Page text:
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visits member for 3 years, 7 months
seen Sep 30 at 11:02

Sep
10
comment How to acquire image of disk on Linux computer?
It's all a question of what kind of suspect this is. Maybe you can't trust the controller on the disk either. At that point, you have to remove the physical storage media out and put it into a known environment to read it. But of course most investigators can't do that on the premises.
Sep
10
comment How to acquire image of disk on Linux computer?
yes, but as you pointed out, the live system may be programmed to destroy/modify sensitive data on the disk if it detects an attempt to retrieve the key.
Sep
10
revised A secure way to confine FTP login users to a single directory
added a better answer
Sep
10
comment How to acquire image of disk on Linux computer?
Regarding encryption, you've described a bit of a catch-22. We can't trust the live OS, but we need it for the keys. Also, if we do anything short of powering the OS down, we compromise the disk. The use for a write blocker would be if you could insert it between the suspect's hardware and the drive while the OS is still live.
Sep
10
comment How to acquire image of disk on Linux computer?
As André Daniel notes (in second linked question), a normal linux system won't write to an unmounted drive, so the write blocker seems unnecessary once the investigator connects the drive to trusted equipment.
Sep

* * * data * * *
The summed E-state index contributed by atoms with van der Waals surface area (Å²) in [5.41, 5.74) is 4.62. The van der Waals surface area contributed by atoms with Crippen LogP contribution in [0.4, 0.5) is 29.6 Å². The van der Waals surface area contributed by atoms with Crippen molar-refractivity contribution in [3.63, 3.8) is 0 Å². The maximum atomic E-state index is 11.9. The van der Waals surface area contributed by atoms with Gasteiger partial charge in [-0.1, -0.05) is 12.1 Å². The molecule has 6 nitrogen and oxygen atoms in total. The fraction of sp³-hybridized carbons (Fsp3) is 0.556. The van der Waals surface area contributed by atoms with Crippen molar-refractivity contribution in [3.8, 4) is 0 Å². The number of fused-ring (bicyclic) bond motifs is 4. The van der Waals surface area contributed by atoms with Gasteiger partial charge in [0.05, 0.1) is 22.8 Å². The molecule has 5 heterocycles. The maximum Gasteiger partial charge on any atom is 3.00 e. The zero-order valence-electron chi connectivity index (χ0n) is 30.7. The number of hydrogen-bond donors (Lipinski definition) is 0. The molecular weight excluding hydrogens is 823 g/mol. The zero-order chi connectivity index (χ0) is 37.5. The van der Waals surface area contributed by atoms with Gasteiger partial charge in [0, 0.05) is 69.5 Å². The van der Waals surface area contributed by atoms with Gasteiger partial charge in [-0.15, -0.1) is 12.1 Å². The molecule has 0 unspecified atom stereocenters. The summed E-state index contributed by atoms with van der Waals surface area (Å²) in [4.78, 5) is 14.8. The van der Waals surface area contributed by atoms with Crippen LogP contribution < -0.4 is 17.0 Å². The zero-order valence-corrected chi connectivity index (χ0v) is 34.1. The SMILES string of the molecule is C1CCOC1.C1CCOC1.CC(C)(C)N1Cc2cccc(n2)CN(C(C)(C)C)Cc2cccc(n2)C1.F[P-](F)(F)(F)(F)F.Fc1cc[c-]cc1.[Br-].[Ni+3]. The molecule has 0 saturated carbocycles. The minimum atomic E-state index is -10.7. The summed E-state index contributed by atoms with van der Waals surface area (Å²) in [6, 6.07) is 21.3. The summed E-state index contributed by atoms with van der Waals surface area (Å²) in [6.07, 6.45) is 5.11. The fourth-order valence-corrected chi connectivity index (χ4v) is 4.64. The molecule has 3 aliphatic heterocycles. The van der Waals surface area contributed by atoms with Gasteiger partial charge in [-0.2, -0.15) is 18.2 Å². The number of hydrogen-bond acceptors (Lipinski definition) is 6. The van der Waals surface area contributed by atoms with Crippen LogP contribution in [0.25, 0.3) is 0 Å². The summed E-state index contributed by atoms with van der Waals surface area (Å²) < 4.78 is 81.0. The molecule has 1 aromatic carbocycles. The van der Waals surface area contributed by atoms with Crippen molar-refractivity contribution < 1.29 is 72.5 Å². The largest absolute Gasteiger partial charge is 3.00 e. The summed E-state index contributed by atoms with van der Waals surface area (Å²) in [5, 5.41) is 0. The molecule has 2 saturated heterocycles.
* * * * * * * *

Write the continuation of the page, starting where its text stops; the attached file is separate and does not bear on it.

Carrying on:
10
comment How to acquire image of disk on Linux computer?
You ought to get a copy of the whole disk. In a simple case, kpartx can be used to access the partitions, so #1 is not really a concern. In a more difficult case, there might be hidden encrypted partitions and/or a modified boot system.
Sep
7
revised A secure way to confine FTP login users to a single directory
better phrasing for intent
Sep
7
revised A secure way to confine FTP login users to a single directory
additional information
Sep
4
answered A secure way to confine FTP login users to a single directory
Aug
21
awarded  Scholar
Aug
21
accepted Where is core group defined on coreos?
Aug
21
comment Where is core group defined on coreos?
Thanks. That demystifies a bit of the magic.
Aug
21
awarded  Commentator
Aug
21
comment Where is core group defined on coreos?
/etc/nsswitch.conf is a symbolic link to /usr/share/baselayout/nsswitch.conf. There's a line in there that reads group: files usrfiles but I don't see where the meaning of usrfiles is defined.
Aug
21
comment Keyboard shortcut for horizontal scrolling
@Ramesh The op there wants to alter the behavior of the scroll wheel on his mouse. I don't want to use the mouse at all, just the keyboard.
Aug
20
awarded  Student
Aug
20
asked Keyboard shortcut for horizontal scrolling
Aug
18
comment Where is core group defined on coreos?
Your answer to question 2. "How can I change the uid/gid?" is clear: "don't, just create a new user/group." But you haven't answered question 1. "How does CoreOS get its information about users and groups?" Maybe they should really be two separate questions.
Aug
18
comment Where is core group defined on coreos?
CoreOS really does seem to know more than what's listed in /etc/group as you can see from the output of id. I confirmed that getgrgid(500) returns a pointer to struct describing the core group.
Aug
17
answered Where is core group defined on coreos?